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Postgraduate Scholarship Scheme

03 Jun 2015

Shaun Haywood tells his real life story behind our scheme to help talented students overcome barriers

Shaun Heywood

The University’s Postgraduate Scholarship Scheme has helped students to overcome a variety of barriers to master's study. In this StaffNet series, we see some of the real life stories behind the scheme – illustrating perfectly just why we do this.

Our Postgraduate Scholarship Scheme helped Shaun Haywood tackle an uphill battle to finance a postgraduate course in a subject he really loved, at his first choice institution.

Combining part-time work with a step up in academic expectations has been tough, but he’s on the way to qualification in a new professional field.

Shaun’s undergraduate degree in Social Care at Manchester Metropolitan University was supported by a full maintenance grant. Halfway through he tried to switch to a psychology degree, but would have had to start from the beginning again, so decided on a psychology conversion master’s. Funding, however, proved to be a problem:

“I initially applied for a Professional and Career Development Loan through the bank, but this was declined,” he recalls. “I faced the prospect of not having the opportunity to study at postgraduate level, in a subject I was really interested in. I felt as though my undergraduate degree had not opened many doors for me and that I needed to do postgraduate study to progress.”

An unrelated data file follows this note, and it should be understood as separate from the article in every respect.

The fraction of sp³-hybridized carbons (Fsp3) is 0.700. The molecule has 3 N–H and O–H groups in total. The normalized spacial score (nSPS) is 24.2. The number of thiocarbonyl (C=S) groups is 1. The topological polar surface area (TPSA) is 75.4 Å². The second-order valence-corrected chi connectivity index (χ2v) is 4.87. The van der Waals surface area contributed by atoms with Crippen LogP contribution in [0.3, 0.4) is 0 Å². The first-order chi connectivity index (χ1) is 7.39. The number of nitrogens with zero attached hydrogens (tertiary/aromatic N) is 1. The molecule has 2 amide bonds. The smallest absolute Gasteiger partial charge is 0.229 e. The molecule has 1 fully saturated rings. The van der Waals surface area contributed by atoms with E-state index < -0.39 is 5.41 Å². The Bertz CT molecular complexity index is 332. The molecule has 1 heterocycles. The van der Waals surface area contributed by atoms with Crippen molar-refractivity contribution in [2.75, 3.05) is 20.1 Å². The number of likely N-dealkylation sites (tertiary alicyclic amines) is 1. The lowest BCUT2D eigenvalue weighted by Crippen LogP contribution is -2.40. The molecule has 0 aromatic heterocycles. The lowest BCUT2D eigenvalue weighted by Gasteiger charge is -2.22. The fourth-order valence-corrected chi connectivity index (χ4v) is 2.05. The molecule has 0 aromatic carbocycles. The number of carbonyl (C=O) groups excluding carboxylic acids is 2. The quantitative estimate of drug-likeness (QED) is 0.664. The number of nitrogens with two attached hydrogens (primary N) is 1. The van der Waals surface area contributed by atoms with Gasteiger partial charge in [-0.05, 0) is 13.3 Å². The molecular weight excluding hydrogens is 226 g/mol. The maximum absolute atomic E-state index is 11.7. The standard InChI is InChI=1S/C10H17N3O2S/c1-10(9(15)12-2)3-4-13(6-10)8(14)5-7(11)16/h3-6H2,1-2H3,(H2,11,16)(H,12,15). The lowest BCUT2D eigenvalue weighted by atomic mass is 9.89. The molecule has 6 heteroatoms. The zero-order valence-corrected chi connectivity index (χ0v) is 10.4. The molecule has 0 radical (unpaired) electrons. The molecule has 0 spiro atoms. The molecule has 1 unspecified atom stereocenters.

Rather than be denied the chance to move into psychology, he decided to study part-time while continuing to work as a retail manager at the Trafford Centre. But being awarded our Postgraduate Scholarship meant he could study full-time.

“The scholarship has enabled me to study at postgraduate level without getting into any more debt and to not have to work full-time, which allows me to concentrate on my studies,” Shaun explains. “In fact it has allowed me to study at postgraduate level full stop, as I wouldn’t be here otherwise.”

Shaun still has to work part time, which was a concern ahead of the course. “My main worry was being able to finance myself and keep up with the workload as we were warned that studying at this level full time is really intense, not to mention there is a huge shortage of financial aid for postgraduate students,” he says.

“The work has been tough, not only because it is the next level from undergraduate study, but also because it is at a more prestigious University.  However, you soon get used to the workload and expectations.

“You are expected to work a lot more independently, but other classmates have been amazing at offering support and sharing ideas.

“I’ve really enjoyed the content of the course and the connectedness of the class, as well as the ethos of the University in general.  It’s a great place at which to study.”

His advice for others in the same situation? “Be prepared to be working most days on your assignments if you want to get good grades. Also make use of tutorials with tutors, social media contact with your classmates – and make sure you attend every session.”